November 18, 2004
Honorable Edward M. Kennedy
United States Senate
Washington, DC 20510
Dear Senator Kennedy:
Thank you for your August 25, 2004, letter regarding excessive special allowance payments made to certain lenders under the Federal Family Education Loan Program. In February, the President called on the Congress to close the loophole in his fiscal year 2005 Budget and to use the savings to benefit students. The Congress responded, and, on October 30, the President signed into law the Taxpayer-Teacher Protection Act of 2004, which closes the loophole and passes the savings on to math, science, and special education teachers in the form of increased student loan forgiveness. The Act provides important incentives for highly qualified teachers to teach in those areas where they are most needed. The following responds to the specific questions raised in your letter:
Did the Department approve of the methods that Nelnet and other lenders are using? If not, why hasn't the Department sought to recover illegitimately claimed subsidies?
The Department did not approve or disapprove of the methods that Nelnet and other lenders were using. Rather, the Department implemented the requirements of the Higher Education Act of 1965, as amended (HEA), existing Department regulations, and interpretations of those regulations, including an interpretation issued by the prior administration expressly permitting lenders to extend the excessive special allowance payments indefinitely.
If the basis for this is a regulatory ruling that pre-dates the Bush Administration, and the Administration disagrees with that ruling, why hasn't the Department changed it in light of the 1993 statutory change intended to limit the growth in 9.5% loans?
In March 1996, the prior administration issued an authoritative interpretation
of Department regulations that provided "if a loan made or acquired with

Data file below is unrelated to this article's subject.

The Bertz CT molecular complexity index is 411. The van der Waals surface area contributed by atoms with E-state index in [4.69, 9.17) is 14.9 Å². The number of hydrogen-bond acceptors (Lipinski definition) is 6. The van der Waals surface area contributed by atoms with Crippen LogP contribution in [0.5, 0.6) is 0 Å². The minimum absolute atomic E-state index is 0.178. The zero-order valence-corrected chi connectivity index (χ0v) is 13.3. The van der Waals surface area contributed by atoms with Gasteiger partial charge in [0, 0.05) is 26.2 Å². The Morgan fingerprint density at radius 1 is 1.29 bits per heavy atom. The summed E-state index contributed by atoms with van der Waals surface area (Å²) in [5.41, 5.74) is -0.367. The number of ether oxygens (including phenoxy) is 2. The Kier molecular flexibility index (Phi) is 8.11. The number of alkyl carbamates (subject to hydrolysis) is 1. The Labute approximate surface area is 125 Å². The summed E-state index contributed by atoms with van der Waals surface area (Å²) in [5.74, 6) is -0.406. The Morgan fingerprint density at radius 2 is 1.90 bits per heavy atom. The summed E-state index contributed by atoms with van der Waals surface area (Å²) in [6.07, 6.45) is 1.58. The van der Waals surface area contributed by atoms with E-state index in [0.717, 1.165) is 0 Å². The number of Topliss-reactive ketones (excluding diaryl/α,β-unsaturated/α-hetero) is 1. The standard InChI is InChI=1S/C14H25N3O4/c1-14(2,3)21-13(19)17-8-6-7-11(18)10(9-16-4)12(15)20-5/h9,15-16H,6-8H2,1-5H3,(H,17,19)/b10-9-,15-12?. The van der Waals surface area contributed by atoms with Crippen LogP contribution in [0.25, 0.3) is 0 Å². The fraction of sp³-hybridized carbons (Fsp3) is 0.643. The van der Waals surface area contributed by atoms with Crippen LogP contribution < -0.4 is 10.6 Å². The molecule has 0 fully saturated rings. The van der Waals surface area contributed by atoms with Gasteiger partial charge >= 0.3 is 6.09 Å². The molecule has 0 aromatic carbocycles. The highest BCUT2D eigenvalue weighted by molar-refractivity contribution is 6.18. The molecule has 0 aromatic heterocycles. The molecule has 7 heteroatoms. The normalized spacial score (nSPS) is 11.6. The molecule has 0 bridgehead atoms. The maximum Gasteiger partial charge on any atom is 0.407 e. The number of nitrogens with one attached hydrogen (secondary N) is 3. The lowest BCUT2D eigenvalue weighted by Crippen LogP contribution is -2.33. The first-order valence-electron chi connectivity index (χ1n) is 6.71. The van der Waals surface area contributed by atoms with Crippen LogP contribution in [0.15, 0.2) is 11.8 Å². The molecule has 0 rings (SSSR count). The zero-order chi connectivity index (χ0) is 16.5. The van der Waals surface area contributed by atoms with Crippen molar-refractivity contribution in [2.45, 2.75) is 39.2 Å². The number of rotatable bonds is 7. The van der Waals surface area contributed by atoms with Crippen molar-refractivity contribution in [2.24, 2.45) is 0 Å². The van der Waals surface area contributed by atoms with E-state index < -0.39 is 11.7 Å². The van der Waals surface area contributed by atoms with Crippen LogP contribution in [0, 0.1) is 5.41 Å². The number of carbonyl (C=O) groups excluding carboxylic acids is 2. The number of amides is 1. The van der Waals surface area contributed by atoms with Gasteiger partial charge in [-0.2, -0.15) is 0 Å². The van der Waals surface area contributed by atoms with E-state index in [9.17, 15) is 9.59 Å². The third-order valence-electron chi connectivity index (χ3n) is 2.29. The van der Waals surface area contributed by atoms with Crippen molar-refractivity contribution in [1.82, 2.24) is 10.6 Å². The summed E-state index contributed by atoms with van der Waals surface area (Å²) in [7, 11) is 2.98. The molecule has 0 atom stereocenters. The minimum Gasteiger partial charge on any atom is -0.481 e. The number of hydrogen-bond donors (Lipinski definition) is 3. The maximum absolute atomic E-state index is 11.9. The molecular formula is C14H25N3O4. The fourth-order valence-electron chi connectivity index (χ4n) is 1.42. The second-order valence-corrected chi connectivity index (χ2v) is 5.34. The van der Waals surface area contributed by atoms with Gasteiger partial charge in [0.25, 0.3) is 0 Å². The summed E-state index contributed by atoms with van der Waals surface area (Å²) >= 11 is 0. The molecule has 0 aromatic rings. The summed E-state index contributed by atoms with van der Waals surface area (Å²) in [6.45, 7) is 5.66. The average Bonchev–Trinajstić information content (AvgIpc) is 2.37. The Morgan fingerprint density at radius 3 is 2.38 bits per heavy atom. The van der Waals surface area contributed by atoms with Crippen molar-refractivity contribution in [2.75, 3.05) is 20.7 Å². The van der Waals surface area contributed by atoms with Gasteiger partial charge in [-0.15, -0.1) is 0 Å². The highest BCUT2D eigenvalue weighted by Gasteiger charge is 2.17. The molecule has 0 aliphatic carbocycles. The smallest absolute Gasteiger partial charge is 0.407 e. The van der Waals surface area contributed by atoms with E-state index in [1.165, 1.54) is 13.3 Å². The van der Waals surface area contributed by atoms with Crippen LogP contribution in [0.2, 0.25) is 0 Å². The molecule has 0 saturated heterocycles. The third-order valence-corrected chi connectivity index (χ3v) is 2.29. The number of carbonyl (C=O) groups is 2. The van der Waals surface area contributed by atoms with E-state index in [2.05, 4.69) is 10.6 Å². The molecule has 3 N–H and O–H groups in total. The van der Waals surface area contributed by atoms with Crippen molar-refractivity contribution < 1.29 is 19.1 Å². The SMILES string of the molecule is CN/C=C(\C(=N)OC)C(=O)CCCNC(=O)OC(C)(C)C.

the proceeds of a tax-exempt obligation is refinanced with the proceeds of a
taxable obligation, the loan remains subject to the tax-exempt special allowance
provisions." As stated above, the Bush Administration proposed to change
this policy in the President's fiscal year 2005 Budget, and, on October 30,
the President signed into law the Taxpayer-Teacher Protection Act of 2004, which
closes the loophole and passes the savings on to math, science, and special
education teachers in the form of increased student loan forgiveness. Although
we would have preferred an even quicker fix to close the loophole, some actions
taken by the administration legally require notice to the public and an opportunity
to comment pursuant to the Administrative Procedure Act (APA).
The federal courts in the District of Columbia have interpreted the APA to require agencies to conduct rulemaking to change regulatory interpretations. In addition, the HEA requires the Department, for regulatory changes relating to Federal student aid programs, (1) to conduct negotiated rulemaking, which requires protracted negotiations and regional meetings with stakeholders, and (2) to comply with a calendar requirement that delays the effective date of such changes. It would have, thus, taken the Department about two years to reverse the prior administration's policy.
Despite the Government Accountability Office's claim to the contrary, the Department could not invoke the "public interest" exception to rulemaking here. The courts require that exceptions to the regulatory process be used sparingly and "limited to emergency situations." We believed that it was not a viable option to call this issue an "emergency" when it was specifically endorsed by the prior administration and has been on the books for close to a decade. The President was nevertheless adamant that the loophole had to be closed to preserve precious taxpayer dollars, and we are very pleased that the Congress responded to the President's call for reform.
If the Department believes a statutory change is required to stop 9.5% loans, would the Administration support such a change being passed immediately with all secured savings dedicated to improving college access and affordability?
As stated above, the Bush Administration proposed to change this policy in the President's fiscal year 2005 budget, and, on October 30, the President signed into law the Taxpayer-Teacher Protection Act of 2004, which closes the loophole and passes the savings on to math, science, and special education teachers in the form of increased student loan forgiveness. Thank you for your support of the Act. Closing this loophole and investing the savings in our nation's teachers helps to ensure that a highly qualified teacher teaches every child in America. The Department will move expeditiously to implement this legislative remedy.
I hope this information is helpful to you. The Department is compiling materials
that are responsive to your request for documents. If you have further questions
or need additional information, please let me know.